New research highlights a significant shift whereby UK jobs are now seeing more applicants from non-EU countries than those living in EU countries.
Research from the jobsite Indeed reveals that the average UK job is now attracting more interest from non-EU workers than EU workers for the first time in seven years.
This is thought to be due to the impact of Brexit which will see free movement from the EU end on January 1st 2021. As a result, candidates from non-EU and EU countries will be treated the same under the new visa application system.
This is reflected clearly in the data as the share of clicks on UK vacancies has increased by almost a fifth during the last year (19.7 per cent) by candidates from non-EU countries.
Conversely, the share of clicks from EU workers has hardly changed over the last year, climbing only 1.3 per cent from 2019 to 2020.
This has been a significant change – for the first time since 2014, non-EU workers are demonstrating more interest towards UK jobs than EU workers.
Indeed states that this surge in applications from those outside of the EU has primarily been driven by people from Hong Kong. It states that this jump in numbers coincides with the UK Government’s decision to offer around three million people in the territory who hold a British Nationals Oversea passport citizenship to the UK.
When analysing more closely, the most attractive jobs to non-EU workers are those in sectors which are high-paying and in high-skilled sectors. These encompass an array of industries including: technology, engineering and finance.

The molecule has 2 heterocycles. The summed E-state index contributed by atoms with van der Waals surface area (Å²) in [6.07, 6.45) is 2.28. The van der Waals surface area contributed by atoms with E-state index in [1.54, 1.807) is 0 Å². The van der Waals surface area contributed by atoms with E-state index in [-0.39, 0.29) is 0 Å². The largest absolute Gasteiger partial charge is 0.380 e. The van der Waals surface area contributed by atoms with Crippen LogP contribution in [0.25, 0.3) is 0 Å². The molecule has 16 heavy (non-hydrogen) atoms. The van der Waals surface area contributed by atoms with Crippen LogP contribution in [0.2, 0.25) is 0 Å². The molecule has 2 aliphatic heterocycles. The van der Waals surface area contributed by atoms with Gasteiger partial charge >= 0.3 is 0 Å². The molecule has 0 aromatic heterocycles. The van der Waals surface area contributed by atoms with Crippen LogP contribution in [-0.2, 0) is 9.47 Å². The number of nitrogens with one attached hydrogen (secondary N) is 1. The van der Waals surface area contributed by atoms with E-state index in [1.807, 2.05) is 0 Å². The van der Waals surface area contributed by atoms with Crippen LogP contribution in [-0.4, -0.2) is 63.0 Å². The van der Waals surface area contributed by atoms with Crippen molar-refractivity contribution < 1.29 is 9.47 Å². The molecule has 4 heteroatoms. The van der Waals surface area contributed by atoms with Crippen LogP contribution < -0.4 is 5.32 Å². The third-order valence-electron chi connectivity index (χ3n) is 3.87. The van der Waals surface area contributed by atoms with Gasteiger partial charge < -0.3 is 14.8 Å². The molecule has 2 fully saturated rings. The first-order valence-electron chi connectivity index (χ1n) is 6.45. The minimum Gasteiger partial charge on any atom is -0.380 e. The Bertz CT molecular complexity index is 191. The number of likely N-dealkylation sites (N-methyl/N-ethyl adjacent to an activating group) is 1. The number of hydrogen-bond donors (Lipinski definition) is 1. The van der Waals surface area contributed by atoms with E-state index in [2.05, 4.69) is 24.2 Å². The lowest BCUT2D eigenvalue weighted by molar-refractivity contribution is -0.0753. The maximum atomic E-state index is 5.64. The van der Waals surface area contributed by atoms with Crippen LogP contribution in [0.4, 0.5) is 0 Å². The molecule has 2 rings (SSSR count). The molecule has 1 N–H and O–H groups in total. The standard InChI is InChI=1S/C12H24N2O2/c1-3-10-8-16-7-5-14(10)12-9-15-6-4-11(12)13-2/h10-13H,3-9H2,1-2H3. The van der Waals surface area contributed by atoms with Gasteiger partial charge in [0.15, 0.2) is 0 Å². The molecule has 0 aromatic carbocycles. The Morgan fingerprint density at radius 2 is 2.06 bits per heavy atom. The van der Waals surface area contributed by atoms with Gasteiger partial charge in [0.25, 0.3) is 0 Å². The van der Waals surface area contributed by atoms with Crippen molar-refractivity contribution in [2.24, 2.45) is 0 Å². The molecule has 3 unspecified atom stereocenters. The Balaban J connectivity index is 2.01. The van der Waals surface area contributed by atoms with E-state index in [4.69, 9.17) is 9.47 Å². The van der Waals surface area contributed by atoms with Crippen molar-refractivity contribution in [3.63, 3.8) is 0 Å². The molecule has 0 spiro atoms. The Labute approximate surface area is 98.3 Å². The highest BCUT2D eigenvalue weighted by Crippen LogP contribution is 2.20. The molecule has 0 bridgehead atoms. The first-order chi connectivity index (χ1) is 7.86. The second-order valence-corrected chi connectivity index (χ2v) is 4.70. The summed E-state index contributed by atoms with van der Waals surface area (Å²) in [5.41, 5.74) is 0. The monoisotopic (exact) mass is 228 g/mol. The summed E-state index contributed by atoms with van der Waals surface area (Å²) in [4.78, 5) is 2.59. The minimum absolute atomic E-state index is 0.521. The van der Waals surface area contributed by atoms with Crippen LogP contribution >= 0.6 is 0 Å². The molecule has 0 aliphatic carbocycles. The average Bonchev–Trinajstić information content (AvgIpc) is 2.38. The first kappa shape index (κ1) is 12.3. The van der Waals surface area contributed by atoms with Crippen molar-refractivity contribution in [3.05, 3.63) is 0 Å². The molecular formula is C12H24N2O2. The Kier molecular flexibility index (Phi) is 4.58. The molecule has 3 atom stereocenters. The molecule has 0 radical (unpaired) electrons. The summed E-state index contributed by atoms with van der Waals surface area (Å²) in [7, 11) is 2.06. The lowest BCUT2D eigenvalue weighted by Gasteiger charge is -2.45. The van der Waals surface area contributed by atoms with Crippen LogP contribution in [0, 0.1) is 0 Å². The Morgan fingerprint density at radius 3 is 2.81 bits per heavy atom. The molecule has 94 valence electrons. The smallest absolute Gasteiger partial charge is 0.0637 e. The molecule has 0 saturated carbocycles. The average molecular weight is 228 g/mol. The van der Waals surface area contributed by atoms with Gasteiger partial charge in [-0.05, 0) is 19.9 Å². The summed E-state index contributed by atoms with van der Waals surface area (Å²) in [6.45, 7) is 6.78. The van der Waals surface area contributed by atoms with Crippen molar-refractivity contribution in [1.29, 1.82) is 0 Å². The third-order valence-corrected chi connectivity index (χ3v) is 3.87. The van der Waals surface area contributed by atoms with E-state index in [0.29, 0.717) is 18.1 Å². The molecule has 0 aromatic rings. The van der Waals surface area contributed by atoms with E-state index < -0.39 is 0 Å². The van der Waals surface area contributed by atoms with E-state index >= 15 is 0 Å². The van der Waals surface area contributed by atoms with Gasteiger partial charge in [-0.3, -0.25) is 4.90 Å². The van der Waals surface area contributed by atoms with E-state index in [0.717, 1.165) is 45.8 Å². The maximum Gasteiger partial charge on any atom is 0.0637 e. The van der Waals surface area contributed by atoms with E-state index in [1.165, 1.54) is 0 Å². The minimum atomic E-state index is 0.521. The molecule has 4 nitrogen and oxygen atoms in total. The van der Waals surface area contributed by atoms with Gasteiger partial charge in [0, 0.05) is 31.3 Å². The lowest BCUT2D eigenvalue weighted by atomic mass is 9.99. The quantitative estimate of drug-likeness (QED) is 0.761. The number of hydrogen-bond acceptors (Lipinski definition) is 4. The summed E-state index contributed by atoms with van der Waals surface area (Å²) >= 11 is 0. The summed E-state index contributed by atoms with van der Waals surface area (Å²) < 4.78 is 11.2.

Specifically, during April and October of this year, almost a fifth of all clicks that were on UK-based software development jobs (18 per cent) were from candidates outside the EU.
The sectors which garner the least amount of interest include social care, construction and customer service. Within these roles, EU nationals traditionally fill around 7.6 per cent of jobs in social care and almost a fifth (17.8 per cent) of nursing jobs. However, these sectors are now striving to incentivise UK workers to take on these roles.
Jack Kennedy, UK Economist at global job site Indeed, comments:
Despite the pandemic’s hammer blow to the UK economy, the UK’s jobs market is still attractive to foreign workers. But as the free movement to the UK for EU citizens ends, interest is increasingly coming from further afield.
The introduction of the UK’s new points-based entry system, which places both EU and non-EU workers on the same footing, may be partly behind the increased interest from jobseekers outside Europe.
The increased interest from non-EU workers is not uniform across all sectors, with higher-paid occupations the most able to tap into these global pools of talent.
The sectors viewed as least attractive by foreign-based workers, such as social care and construction, are of particular concern, given that several already face major recruitment challenges.